The Most Influential Auto Leaders of 2023

By | December 21, 2023

DETROIT — It’s a tough job being the boss in the auto industry. Some leaders carry the weight of the task better than others, and every year a handful of leaders stand apart from the herd because of the resulting impact they have on the business. This year was one of the most eventful years in recent history in the automotive world. From the UAW’s Stand Up Strike to the industry’s ongoing transition to electric vehicles, there were few dull moments. In compiling this list, I looked at key decisions that will reverberate for years to come and impact consumers and, in some broader cases, society.

Here is my list of industry leaders that had the biggest impact in 2023.

No. 1: Shawn Fain

The fire-breathing leader of the United Auto Workers stripped major concessions from Detroit’s Big Three and called for an unprecedented national strike that would reset labor relations in America for years to come. Fain is an unlikely leader. He won a razor-thin victory to secure the UAW presidency in March, and faced seasoned executives like General Motors’ Mary Barra and Ford’s Jim Farley in negotiations. After a six-week strike, Fain emerged with an undisputed victory for his union.

Although he won significant concessions from the Big Three, Fain did an even better job of controlling the message and enlisting powerful allies, including President Biden, in his fight for better wages and benefits. He deftly applied maximum pressure on Detroit executives, but ultimately accepted a deal that increased wages by 25% over the life of the contract – less than his original demands of 40%. While the union made brash statements about leaving the automakers “wounded for months,” the contract ended up as a viable compromise despite the rhetoric from all sides. Case in point: GM claimed a $9.3 billion hit from the strike, while at the same time issuing a $10 billion share buyback plan to boost dividends.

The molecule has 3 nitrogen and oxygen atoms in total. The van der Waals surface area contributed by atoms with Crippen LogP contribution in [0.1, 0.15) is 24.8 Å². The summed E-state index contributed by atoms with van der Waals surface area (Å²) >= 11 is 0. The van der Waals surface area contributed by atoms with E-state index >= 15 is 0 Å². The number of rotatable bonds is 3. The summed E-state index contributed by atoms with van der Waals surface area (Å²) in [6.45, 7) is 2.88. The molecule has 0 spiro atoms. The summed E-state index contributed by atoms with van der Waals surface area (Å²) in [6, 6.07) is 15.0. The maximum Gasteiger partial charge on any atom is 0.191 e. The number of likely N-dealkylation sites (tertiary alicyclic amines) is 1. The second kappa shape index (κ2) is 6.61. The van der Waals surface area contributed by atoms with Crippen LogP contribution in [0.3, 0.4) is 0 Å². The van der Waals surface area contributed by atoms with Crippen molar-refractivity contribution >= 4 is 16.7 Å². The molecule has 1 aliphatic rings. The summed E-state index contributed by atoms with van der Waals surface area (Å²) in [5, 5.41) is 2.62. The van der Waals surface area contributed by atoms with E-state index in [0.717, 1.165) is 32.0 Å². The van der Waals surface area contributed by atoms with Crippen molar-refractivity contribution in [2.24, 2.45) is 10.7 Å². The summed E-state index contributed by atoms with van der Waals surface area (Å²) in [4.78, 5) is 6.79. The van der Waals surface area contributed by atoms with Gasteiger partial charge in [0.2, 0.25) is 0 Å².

In broad terms, Fain did more than just secure a tactical victory over management. That’s been done before. On the contrary, he ignited the passion of a labor movement not seen in this country for decades. He tapped into Americans’ mood to organize for better wages, something casino workers, nurses, actors and writers all ran for their jobs this year. It’s no coincidence that Honda, Toyota and Hyundai gave their factory workers raises immediately after the UAW workers ratified their contracts, and Fain has already raised rumors about organizing Tesla and Volkswagen as well. I wouldn’t bet against him.

No. 2: Elon Musk

Tesla’s CEO is a tornado of disruption in the auto industry. We haven’t seen him in decades. There aren’t many apt comparisons. If Lee Iacocca or Henry Ford II had acted on every crazy impulse, or if John Z. DeLorean actually had sufficient working capital, we might have seen something approaching Musk’s ubiquity. But those are just cars. The Tesla CEO also owns X, the platform formerly known as Twitter, and runs SpaceX, which shoots rockets into space. Frankly, it’s surprising that one man has so much power over society.

He also makes highly offensive statements, has somehow alienated both American political parties, and at one point managed to irritate virtually everyone in the auto industry.